But many of the 845-some inmates at the jails in Greensboro and High Point got in trouble before the pandemic.
“I was looking at the jail roster last night, and there was a handful [of cases that] I couldn’t understand why they were there,” said defense attorney Daniel Harris during a break in Judge Wood’s superior court session in Guilford County court on Tuesday. “I’ve filed bond motions, and gotten about five out.”
An incomplete review of the roster by TCB flagged eight inmates held on non-violent misdemeanors. Joshua Spry, a 40-year-old who was arrested on March 20 and held on a $1,000 bond for misdemeanor larceny, would seem to be a prime candidate for District Attorney Crump’s March 18 memo consenting to automatically un-secure bonds set at $1,000 or less.
Another five inmates flagged by the TCB review are being held on nonviolent drug offenses, including felony heroin possession and obtaining controlled substances by fraud or forgery. One is awaiting trial for nonpayment of child support on a $10,000 bond. At least seven are awaiting trial on DWI charges.
And TCB flagged a dozen inmates who are serving sentences in jail for DWIs, failure to appear, probation violations, injury to personal property and other offenses. According to the Guilford County Sheriff’s Office’s “inmate inquiry” website, one of them should have already completed his sentence. The site lists the estimated release date for Raheem Javar Murphy, 22, as April 1.
While the weekly hearings to consider bond motions in Guilford County superior court provide an opportunity to thin out the number of low-level felony offenders in the jails, in practice the numbers aren’t likely to dramatically bend the curve. Of the roughly dozen cases heard on Tuesday over the course of four hours, in only two did Judge Wood grant motions to un-secure a bond, allowing the defendants to walk free.
Judge Wood agreed to un-secure a $50,000 bond for a 34-year old woman with a pending charge of assault with a deadly weapon inflicting serious injury who is accused of cutting her partner in the shoulder in the knife. Her lawyer pointed out that the victim had been charged with assaulting the defendant in the past, adding, “This may well end up being a self-defense case.” The prosecutor acknowledged that the victim told him that “he didn’t want her around him, but he was not afraid of her.”
The judge also agreed to un-secure a $3,500 bond for a 40-year-old woman who is charged with robbery with a firearm or other dangerous weapon.
“Her bond may as well be $10,000, for all her ability to pay,” her lawyer said. “Most of her adult life, she was married. Sometime in the past couple years, she entered into an abusive relationship. She lost her apartment and has been trying to get on her feet, which means standing on the corner and trying to flag down cars.”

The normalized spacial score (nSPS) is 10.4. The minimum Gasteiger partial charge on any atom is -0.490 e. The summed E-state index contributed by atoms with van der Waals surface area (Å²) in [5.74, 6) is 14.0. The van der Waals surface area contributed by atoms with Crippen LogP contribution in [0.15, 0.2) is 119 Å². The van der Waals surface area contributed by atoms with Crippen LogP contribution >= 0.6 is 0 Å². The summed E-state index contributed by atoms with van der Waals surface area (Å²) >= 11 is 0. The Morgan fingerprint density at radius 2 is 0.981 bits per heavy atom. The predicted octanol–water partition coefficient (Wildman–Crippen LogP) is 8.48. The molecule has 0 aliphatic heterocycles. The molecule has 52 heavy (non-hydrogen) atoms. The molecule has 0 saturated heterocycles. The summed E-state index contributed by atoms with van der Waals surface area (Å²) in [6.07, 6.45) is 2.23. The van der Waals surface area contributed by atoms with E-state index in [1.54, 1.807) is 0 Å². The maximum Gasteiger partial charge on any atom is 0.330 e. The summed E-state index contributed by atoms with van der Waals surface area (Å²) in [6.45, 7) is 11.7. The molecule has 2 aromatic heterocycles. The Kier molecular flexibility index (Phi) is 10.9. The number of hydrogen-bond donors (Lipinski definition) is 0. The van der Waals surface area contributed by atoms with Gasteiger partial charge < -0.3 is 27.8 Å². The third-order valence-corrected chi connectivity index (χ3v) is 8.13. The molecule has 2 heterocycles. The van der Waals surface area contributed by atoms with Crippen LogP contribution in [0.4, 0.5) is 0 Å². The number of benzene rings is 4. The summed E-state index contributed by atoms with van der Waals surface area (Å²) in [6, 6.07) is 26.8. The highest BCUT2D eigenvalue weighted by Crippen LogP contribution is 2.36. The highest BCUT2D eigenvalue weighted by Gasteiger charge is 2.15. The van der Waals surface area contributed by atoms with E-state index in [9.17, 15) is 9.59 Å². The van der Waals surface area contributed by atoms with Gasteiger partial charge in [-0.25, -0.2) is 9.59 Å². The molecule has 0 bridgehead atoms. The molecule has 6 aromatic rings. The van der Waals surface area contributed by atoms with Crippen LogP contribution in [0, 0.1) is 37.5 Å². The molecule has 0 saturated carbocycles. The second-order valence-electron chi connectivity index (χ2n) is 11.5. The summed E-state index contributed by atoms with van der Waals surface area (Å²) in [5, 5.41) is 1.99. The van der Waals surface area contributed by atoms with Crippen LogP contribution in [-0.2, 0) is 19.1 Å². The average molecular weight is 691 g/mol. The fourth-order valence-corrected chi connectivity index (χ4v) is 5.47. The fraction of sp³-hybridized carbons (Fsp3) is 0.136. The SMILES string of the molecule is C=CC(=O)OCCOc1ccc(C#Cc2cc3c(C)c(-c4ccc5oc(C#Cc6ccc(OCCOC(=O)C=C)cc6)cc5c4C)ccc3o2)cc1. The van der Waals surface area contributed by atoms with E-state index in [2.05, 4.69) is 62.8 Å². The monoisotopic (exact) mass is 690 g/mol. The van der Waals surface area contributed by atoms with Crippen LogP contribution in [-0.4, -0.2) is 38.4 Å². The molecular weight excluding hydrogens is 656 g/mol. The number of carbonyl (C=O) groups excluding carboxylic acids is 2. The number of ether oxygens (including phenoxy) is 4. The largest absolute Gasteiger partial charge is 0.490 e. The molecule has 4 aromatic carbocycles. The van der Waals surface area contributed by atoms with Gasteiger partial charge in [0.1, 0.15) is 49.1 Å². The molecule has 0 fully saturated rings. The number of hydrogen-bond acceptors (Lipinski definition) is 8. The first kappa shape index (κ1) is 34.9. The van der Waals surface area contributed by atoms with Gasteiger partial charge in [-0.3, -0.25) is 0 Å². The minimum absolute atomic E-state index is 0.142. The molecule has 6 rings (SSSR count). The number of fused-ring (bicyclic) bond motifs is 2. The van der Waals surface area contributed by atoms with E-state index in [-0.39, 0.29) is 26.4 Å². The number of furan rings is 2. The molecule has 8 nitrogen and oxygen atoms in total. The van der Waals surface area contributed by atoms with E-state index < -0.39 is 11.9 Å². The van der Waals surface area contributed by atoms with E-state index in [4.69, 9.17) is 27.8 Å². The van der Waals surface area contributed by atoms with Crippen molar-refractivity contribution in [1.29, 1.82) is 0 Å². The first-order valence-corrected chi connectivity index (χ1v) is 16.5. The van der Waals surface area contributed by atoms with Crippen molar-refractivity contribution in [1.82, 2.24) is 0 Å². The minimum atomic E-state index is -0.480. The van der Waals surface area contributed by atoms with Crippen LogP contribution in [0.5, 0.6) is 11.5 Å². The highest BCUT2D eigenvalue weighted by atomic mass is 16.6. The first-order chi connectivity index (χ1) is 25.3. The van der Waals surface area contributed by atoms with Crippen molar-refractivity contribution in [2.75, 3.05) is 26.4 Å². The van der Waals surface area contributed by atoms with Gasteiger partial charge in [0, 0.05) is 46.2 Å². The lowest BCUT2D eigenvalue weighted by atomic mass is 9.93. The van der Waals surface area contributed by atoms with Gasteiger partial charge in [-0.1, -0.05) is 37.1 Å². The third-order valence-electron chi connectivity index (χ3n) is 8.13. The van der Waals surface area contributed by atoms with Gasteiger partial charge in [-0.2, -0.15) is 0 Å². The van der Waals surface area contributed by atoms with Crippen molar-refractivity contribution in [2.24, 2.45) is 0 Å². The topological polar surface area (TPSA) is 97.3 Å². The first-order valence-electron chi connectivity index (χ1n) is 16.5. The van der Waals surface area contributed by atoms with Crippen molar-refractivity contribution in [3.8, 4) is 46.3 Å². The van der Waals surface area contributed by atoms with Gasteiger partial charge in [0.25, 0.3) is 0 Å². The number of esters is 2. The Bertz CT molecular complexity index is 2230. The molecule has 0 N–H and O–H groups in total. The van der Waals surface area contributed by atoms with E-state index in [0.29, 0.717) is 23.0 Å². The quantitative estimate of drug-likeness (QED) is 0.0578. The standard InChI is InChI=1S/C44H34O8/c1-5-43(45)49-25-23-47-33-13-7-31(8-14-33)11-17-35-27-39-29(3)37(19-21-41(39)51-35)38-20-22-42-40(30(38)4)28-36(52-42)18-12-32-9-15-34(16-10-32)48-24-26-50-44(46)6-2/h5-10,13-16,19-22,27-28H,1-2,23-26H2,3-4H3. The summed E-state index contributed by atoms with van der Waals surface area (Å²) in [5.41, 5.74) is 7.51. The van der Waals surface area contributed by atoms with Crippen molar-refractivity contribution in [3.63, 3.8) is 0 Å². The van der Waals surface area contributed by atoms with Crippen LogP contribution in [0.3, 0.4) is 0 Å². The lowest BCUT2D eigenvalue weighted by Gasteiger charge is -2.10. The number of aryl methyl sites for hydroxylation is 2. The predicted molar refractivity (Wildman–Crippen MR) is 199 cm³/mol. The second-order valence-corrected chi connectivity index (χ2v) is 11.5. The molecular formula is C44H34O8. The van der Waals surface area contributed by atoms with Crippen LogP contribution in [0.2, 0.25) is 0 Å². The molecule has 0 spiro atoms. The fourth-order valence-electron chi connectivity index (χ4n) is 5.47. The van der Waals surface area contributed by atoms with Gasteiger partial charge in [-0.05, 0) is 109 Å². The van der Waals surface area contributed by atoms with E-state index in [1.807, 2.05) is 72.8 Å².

The state alleges that the woman was with a man who smacked another man over the head with a bottle, and the woman took the defendant’s duffle bag. But her lawyer said she wasn’t there, and “has no idea what this is about.”
The final case before Judge Wood broke for lunch involved two 43-year-old twin brothers who have been in jail for the past 15 months on a raft of charges for obtaining property by false pretense. They entered the courtroom in jumpsuits and handcuffs that were linked together. Both with shaggy beards, one looked more alert and wore a short, choppy haircut, while the other slouched forward at the defense table while his hair fell in his eyes.
The brothers wound up in jail after getting caught returning chicken to Food Lion that they allegedly injected with rotten liquid to get $20 as a double-money-back refund. They are both being held on $60,000 bonds.
They were in court to make a plea, but the brother with long hair balked at the last minute.
“I don’t know if I’m ready to make that decision today, to be honest with you,” he said. He added, “It’s been a nightmare in general.”
The brother with the short, choppy hair said he was ready to plea but he wouldn’t do it without his brother.
With the deal now off the table, the brothers’ lawyers made a motion to unsecure their bonds.
Jan Pritchett, representing the brother with long hair, argued that they had already spent more time in jail than they would have served had they been convicted of the crimes for which they were charged.
The prosecutor countered that both men were “an extreme flight risk,” adding that one of them has warrants from Delaware and is wanted for assaulting a law enforcement officer. The prosecutor said a Food Lion investigator believes the men perpetrated the scheme “up and down the East Coast” and defrauded the grocery chain of more than $7,000. Pritchett riposted that Food Lion doesn’t even have stores in some of states where the brothers were alleged to have been, and said the only evidence in the case was surveillance video from one store in Guilford County.
Judge Woods ordered the brothers’ bonds reduced from $60,000 to $20,000.
A bailiff reached a hand under the long-haired brother’s armpit and helped the frail man to his feet. Then the brothers, still yoked together, shuffled out the side door, headed for the lockup one block away.
UPDATE, April 8, 3:46 p.m.: Lori Poag, a spokesperson for the Guilford County Sheriff’s Office, said an inmate reported symptoms of COVID-19 on April 4, but since then the sheriff’s office has confirmed that they have not contracted the virus.
This story was updated at 2:41 p.m. on April 8 to reflect the updated number of North Carolina prisons where positive cases of COVID-19 have been reported.
Join the First Amendment Society, a membership that goes directly to funding TCB‘s newsroom.
We believe that reporting can save the world.
The TCB First Amendment Society recognizes the vital role of a free, unfettered press with a bundling of local experiences designed to build community, and unique engagements with our newsroom that will help you understand, and shape, local journalism’s critical role in uplifting the people in our cities.
All revenue goes directly into the newsroom as reporters’ salaries and freelance commissions.